We’re packaging the entire Kingdom Hearts series under this single banner, because we’d never get anywhere if we listed every game individually. Sora’s saga is as monumentally confusing as it is emotionally involving; if you can keep track of all the characters, concepts, and events in this series, you have our undying respect. Still, even if you disregard the story, it’s fun to run around various themed Disney worlds, dispatching Heartless and interacting with beloved family-favourite characters.

11. Hollow Knight

Hollow Knight really is the gift that keeps on giving. It’s a massive, sprawling Metroidvania with a huge amount of areas to explore and enemies to dispatch. The story takes influence from Dark Souls; you’re a lone wanderer who arrives in the fallen kingdom of Hallownest, and you must dispatch its infected inhabitants whilst discovering the truth behind its downfall. Hollow Knight is a challenging game, but it’s an immensely rewarding one, too.

12. Marvel’s Spider-Man

Consider this a recommendation for both Marvel’s Spider-Man and standalone expansion Miles Morales. Both games send you on a journey across a beautifully-rendered New York, incorporating Spidey’s signature swinging traversal alongside Batman: Arkham-influenced combat and plenty of hidden collectibles to find. The boss fights leave a little to be desired, but you’ll likely be satisfied just swinging your way around Spider-Man’s densely-woven world.

13. The Witcher 3: Wild Hunt

CD Projekt Red’s Cyberpunk 2077 may be a testament to making sure games are finished before you release them, but The Witcher 3: Wild Hunt is still a superlative RPG. It follows Geralt of Rivia, a “witcher” (essentially a monster hunter for hire) who’s dragged into political conspiracies and sinister faerie plots as he explores “the Continent”. The writing here is superb; side quests are just as fleshed-out as the main storyline, so you’ll never want to leave The Witcher 3’s world.

14. Final Fantasy VII Remake

Sure, Final Fantasy VII Remake gets exponentially weaker towards its final few hours, but it’s still well worth experiencing. Cloud and company’s original PS1 journey through Midgar is showing its age now, so there’s no better way to experience that part of the saga than to play this jazzed-up remake, which fleshes out the world and adds depth and nuance to many of the characters. The story gets characteristically bananas as it approaches its conclusion, but who knows – you may well dig it.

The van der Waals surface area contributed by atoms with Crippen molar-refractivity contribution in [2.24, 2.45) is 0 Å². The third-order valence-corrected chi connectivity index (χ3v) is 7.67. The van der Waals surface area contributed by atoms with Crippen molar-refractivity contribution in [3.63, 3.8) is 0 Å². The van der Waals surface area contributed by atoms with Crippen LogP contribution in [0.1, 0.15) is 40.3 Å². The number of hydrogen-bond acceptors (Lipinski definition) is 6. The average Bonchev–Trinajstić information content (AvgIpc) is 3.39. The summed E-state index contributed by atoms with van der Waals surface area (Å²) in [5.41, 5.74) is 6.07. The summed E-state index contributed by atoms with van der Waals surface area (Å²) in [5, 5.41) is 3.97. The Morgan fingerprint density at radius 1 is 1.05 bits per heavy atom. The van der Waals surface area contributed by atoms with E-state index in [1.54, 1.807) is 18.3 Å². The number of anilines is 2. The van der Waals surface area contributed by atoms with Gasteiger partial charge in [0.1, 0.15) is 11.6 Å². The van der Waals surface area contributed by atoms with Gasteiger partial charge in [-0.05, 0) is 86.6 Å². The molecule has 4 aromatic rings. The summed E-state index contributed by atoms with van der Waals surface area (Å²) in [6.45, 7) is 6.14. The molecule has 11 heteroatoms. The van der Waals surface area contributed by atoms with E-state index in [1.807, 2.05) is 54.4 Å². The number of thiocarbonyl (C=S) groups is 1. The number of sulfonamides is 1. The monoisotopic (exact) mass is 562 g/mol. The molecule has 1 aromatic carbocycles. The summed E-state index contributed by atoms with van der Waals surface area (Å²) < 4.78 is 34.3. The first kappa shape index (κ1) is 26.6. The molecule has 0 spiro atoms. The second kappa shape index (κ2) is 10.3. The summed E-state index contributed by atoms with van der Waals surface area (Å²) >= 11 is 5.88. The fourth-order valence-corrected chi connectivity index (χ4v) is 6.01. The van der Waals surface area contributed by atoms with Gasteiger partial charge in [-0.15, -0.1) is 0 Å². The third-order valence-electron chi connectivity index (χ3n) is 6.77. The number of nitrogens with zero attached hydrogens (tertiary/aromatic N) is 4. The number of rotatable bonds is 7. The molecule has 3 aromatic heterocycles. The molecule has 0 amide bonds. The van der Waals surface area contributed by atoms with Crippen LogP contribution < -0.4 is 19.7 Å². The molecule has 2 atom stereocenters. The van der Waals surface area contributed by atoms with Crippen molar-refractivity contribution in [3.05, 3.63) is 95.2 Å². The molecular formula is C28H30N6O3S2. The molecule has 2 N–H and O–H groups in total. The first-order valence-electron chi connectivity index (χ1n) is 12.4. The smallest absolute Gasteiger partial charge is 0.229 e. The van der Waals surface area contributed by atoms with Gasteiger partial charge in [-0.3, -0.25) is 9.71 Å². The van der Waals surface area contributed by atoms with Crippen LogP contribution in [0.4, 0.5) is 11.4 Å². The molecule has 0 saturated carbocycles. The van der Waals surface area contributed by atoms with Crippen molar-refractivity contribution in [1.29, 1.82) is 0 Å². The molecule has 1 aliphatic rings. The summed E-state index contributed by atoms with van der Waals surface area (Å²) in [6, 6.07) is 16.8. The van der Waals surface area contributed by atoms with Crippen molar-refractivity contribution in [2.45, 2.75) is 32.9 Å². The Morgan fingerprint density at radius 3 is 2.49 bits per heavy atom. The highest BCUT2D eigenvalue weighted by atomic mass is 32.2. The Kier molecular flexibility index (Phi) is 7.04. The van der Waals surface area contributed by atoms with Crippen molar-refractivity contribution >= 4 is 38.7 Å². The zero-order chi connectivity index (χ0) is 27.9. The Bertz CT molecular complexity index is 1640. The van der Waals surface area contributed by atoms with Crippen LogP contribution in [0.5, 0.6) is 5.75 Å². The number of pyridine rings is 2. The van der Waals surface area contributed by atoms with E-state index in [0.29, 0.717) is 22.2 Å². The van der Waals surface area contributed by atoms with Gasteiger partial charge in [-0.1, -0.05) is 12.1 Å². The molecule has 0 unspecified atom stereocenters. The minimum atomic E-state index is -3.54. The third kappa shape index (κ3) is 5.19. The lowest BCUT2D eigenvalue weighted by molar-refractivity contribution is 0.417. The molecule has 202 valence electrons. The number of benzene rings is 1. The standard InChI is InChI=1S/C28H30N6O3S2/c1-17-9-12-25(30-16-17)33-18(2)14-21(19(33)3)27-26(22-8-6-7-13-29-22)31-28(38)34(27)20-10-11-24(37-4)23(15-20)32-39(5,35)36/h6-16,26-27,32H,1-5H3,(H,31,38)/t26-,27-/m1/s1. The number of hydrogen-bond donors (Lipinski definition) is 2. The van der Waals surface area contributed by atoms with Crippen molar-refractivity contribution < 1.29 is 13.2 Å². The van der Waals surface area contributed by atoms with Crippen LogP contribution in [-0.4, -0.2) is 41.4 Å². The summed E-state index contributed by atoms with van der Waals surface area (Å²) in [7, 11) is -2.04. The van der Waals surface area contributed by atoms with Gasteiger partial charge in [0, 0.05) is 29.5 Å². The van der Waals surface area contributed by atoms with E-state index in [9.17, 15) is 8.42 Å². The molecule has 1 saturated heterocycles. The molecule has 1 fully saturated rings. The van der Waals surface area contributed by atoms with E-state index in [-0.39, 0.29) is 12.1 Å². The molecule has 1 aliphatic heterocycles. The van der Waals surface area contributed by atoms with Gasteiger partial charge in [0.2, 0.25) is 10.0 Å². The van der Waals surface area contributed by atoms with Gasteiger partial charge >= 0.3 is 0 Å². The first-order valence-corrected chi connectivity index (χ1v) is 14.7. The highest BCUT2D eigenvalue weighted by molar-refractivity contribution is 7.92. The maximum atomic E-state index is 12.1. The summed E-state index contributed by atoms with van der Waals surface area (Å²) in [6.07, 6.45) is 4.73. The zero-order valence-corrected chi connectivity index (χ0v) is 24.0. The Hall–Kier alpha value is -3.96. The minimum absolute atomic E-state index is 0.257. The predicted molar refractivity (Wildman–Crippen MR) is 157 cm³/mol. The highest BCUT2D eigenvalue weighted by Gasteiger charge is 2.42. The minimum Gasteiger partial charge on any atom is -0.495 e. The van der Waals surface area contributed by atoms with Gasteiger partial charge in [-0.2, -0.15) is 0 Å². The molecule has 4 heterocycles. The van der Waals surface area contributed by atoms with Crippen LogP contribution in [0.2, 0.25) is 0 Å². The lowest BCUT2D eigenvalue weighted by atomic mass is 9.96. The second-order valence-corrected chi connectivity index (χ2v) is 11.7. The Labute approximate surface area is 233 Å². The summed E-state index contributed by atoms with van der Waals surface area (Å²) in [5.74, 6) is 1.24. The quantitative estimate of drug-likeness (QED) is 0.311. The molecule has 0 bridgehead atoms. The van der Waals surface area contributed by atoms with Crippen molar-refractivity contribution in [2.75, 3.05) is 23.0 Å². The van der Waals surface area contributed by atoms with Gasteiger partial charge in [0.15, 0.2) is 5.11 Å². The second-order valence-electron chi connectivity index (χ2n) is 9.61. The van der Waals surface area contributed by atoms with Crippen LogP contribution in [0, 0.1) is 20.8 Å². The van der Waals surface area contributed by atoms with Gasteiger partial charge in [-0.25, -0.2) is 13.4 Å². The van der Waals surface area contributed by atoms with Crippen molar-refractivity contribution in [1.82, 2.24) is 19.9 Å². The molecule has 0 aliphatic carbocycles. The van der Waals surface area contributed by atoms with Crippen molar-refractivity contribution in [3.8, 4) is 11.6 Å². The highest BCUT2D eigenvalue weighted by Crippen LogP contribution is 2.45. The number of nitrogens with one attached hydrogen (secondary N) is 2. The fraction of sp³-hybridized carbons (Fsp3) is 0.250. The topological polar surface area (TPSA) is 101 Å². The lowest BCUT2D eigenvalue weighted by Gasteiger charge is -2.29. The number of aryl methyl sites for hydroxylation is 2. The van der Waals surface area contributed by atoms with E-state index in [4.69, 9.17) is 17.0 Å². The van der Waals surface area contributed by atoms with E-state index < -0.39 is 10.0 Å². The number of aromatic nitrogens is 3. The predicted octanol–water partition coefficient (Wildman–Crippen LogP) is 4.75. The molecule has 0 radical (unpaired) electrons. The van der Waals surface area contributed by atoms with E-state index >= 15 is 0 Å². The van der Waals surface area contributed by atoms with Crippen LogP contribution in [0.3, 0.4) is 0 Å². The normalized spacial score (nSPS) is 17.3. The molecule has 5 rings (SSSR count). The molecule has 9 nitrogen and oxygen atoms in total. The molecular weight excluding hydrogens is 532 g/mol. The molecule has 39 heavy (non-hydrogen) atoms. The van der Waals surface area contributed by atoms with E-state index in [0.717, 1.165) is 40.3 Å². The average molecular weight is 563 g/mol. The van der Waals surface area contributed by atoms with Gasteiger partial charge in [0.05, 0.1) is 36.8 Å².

15. Horizon Zero Dawn

The sequel may suffer from diminishing returns, but Horizon Zero Dawn remains an excellent open-world game, albeit a familiar one. You are Aloy, a warrior setting out on a journey to discover what happened to the world and why it’s now infested with robot dinosaurs and other mechanical creatures. Guerrilla Games has done a great job building and populating the world of Horizon Zero Dawn, and though the exploration is somewhat rote, there’s still lots to find.

16. Persona 5 Royal

Persona 5 Royal is an example of a game where the updated re-release is unquestionably superior to the original title. Royal adds several hours of new content, including a brand new party member and a new Social Link. For the most part, though, it’s still the same hugely compelling JRPG as the original, with more than a hundred hours of light life sim gameplay and effortlessly stylish demon-slaying on offer if you’re into its aesthetic.

17. Doom

In 2016, Id Software rewrote the rulebook for Doom, ushering in a new age of “boomer shooters” that emphasised fast-paced gameplay over sluggish pseudo-tactical modern military boredom. Doom begins with the player character, the Doom Slayer, ripping a computer off the wall when it plays an audio log he doesn’t care to listen to, and that pretty much sets the tone for what follows: an ultra-violent odyssey through abandoned facilities and demonic landscapes.

18. Wolfenstein: The New Order

MachineGames proved themselves more than worthy successors to the Wolfenstein franchise with 2014’s The New Order. Protagonist B.J. Blazkowicz is worn down and tired at the game’s outset, but he must still answer the call and rise up to battle the Nazi war machine, which has beaten the rest of Europe in this alternate-history setting. The shooting here is tight and focused, the stealth is tense, and the level design is sprawling, but the narrative is the real star of the show.

19. Death Stranding

Hideo Kojima is a man you either love or hate, and chances are you already know which side of the fence you sit on. Death Stranding isn’t going to do anything to convert those who aren’t part of the Kojima faithful, but for those who love his work, it contains all the usual hallmarks of his auteur touch; pseudo-philosophical rambling, a huge amount of attention to detail, and genuinely startling creativity. It’s a sort of walking simulator-done-right, but it defies description, so play it if you love Metal Gear.

20. Undertale

It was difficult to envision a console release for Undertale when the game first arrived on PC back in 2015, but Toby Fox and company managed to pull it off. Undertale’s emotional punch and sense of humour arrive on the PS4 fully intact, so if you can’t play this one on PC for whatever reason, it’s still a great game on PlayStation. We don’t want to say too much about Undertale, for doing so would give away its many surprises, so we’ll just say that if you like games with lots of heart, you should play this one.